Rumor: Apple drops Nvidia's Kepler GPUs from 'large number' of next-gen MacBook Pros
Apple's next-generation low- and mid-range MacBook Pro models will not feature dedicated graphics cards, and will instead rely on Intel's integrated Ivy Bridge graphics due to production issues with Nvidia, according to a new report.
Apple has dropped Nvidia's next-generation Kepler graphics cards from a "large number" of its upcoming laptops, SemiAccurate reported on Tuesday. The change has allegedly prompted Apple to adopt Intel Ivy Bridge CPUs that have higher shader counts, in order to offset some of the lost graphics processing power.
The change was reportedly made because Nvidia "can't supply enough small GPUs" to Apple and other PC makers. That's left Apple in a position where its next-generation low- and mid-range MacBook models "are not going to have a GPU, only a GT2 Ivy Bridge," the report said.
"Nvidia can't supply, so Apple threw them out on their proverbial magical experience," it continued. "This doesn't mean Nvidia is completely out at Apple, the Intel GPUs are too awful to satisfy the higher end laptops, so there will need to be something in those. What that something is, we don't definitively know yet, but the possibilities are vanishingly small."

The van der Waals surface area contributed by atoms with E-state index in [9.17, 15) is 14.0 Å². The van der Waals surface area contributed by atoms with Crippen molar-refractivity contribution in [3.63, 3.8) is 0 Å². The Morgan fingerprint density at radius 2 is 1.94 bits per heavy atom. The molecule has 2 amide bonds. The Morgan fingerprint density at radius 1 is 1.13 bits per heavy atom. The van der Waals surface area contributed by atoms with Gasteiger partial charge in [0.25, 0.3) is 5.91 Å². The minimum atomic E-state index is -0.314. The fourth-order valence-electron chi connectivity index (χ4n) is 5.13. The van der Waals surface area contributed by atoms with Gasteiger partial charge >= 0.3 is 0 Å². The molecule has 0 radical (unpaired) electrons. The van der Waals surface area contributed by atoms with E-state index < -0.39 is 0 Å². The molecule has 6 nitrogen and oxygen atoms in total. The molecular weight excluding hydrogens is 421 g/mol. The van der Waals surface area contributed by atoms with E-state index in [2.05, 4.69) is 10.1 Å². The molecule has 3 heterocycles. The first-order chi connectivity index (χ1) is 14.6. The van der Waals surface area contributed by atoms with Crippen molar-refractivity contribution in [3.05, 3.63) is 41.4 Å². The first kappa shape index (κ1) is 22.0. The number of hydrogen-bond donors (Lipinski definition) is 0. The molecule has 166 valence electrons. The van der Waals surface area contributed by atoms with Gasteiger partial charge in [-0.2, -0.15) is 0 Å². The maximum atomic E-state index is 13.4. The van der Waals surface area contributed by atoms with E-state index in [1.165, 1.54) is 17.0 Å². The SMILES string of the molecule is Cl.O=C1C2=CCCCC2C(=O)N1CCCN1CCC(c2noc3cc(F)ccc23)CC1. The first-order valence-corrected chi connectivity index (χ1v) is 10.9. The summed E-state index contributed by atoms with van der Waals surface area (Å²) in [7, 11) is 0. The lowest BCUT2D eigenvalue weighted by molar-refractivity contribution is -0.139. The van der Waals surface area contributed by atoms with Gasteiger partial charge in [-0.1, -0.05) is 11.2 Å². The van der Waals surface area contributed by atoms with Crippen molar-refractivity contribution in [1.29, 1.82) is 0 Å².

The rumored issues apparently stem from the fact that Nvidia has struggled with its 28-nanometer manufacturing process for its next-generation graphics processors, code-named "Kepler." As a result, some mid-range MacBooks will feature dedicated Nvidia GPUs, and some won't, Tuesday's report claimed.
The same site first reported last November that Apple would switch back to Nvidia GPUs for its 2012 MacBook models. Higher end 15- and 17-inch MacBook Pros launched early last year relied solely on AMD graphics, while the entry-level 13-inch model features integrated Intel graphics.
Apple's next-generation MacBook Pros are expected to feature a radically redesigned exterior, borrowing features from the company's popular ultraportable MacBook Air. They are expected to be based on Intel's forthcoming Ivy Bridge chip architecture.
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